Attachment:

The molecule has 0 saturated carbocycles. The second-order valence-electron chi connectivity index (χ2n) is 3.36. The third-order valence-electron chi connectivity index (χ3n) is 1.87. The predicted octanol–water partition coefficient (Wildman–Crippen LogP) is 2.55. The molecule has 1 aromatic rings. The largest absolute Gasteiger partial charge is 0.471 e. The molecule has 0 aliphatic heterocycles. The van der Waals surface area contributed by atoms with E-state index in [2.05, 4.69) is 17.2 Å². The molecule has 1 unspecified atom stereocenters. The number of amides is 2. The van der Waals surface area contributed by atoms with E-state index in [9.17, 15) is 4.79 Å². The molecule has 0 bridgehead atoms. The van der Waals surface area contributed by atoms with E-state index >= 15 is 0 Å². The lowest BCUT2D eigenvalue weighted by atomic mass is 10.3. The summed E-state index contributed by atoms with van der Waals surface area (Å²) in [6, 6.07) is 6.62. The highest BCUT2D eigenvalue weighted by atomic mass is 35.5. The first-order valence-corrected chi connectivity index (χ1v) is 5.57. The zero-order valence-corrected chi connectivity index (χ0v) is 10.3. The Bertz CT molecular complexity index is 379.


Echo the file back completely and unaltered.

The molecule has 0 saturated carbocycles. The second-order valence-electron chi connectivity index (χ2n) is 3.36. The third-order valence-electron chi connectivity index (χ3n) is 1.87. The predicted octanol–water partition coefficient (Wildman–Crippen LogP) is 2.55. The molecule has 1 aromatic rings. The largest absolute Gasteiger partial charge is 0.471 e. The molecule has 0 aliphatic heterocycles. The van der Waals surface area contributed by atoms with E-state index in [2.05, 4.69) is 17.2 Å². The molecule has 1 unspecified atom stereocenters. The number of amides is 2. The van der Waals surface area contributed by atoms with E-state index in [9.17, 15) is 4.79 Å². The molecule has 0 bridgehead atoms. The van der Waals surface area contributed by atoms with E-state index >= 15 is 0 Å². The lowest BCUT2D eigenvalue weighted by atomic mass is 10.3. The summed E-state index contributed by atoms with van der Waals surface area (Å²) in [6, 6.07) is 6.62. The highest BCUT2D eigenvalue weighted by atomic mass is 35.5. The first-order valence-corrected chi connectivity index (χ1v) is 5.57. The zero-order valence-corrected chi connectivity index (χ0v) is 10.3. The Bertz CT molecular complexity index is 379.